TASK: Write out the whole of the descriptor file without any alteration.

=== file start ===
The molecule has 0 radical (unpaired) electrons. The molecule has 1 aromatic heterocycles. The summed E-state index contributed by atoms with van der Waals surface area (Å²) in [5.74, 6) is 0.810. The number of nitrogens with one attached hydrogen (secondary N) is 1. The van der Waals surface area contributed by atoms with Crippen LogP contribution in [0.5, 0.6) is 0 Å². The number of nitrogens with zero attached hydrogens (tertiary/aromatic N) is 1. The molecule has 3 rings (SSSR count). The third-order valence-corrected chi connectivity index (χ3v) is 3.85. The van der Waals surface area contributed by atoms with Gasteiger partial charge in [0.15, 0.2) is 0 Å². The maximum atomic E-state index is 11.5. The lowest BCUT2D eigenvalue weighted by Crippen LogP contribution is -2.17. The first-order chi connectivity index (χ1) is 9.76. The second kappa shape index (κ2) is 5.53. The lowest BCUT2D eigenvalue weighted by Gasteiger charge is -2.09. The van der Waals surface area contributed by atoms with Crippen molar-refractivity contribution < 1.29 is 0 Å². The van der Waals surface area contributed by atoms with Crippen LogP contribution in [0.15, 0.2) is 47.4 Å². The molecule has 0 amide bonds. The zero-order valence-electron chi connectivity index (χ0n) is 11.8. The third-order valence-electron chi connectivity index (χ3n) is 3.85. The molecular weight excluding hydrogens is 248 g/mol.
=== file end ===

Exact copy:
The molecule has 0 radical (unpaired) electrons. The molecule has 1 aromatic heterocycles. The summed E-state index contributed by atoms with van der Waals surface area (Å²) in [5.74, 6) is 0.810. The number of nitrogens with one attached hydrogen (secondary N) is 1. The van der Waals surface area contributed by atoms with Crippen LogP contribution in [0.5, 0.6) is 0 Å². The number of nitrogens with zero attached hydrogens (tertiary/aromatic N) is 1. The molecule has 3 rings (SSSR count). The third-order valence-corrected chi connectivity index (χ3v) is 3.85. The van der Waals surface area contributed by atoms with Gasteiger partial charge in [0.15, 0.2) is 0 Å². The maximum atomic E-state index is 11.5. The lowest BCUT2D eigenvalue weighted by Crippen LogP contribution is -2.17. The first-order chi connectivity index (χ1) is 9.76. The second kappa shape index (κ2) is 5.53. The lowest BCUT2D eigenvalue weighted by Gasteiger charge is -2.09. The van der Waals surface area contributed by atoms with Crippen molar-refractivity contribution < 1.29 is 0 Å². The van der Waals surface area contributed by atoms with Crippen LogP contribution in [0.15, 0.2) is 47.4 Å². The molecule has 0 amide bonds. The zero-order valence-electron chi connectivity index (χ0n) is 11.8. The third-order valence-electron chi connectivity index (χ3n) is 3.85. The molecular weight excluding hydrogens is 248 g/mol.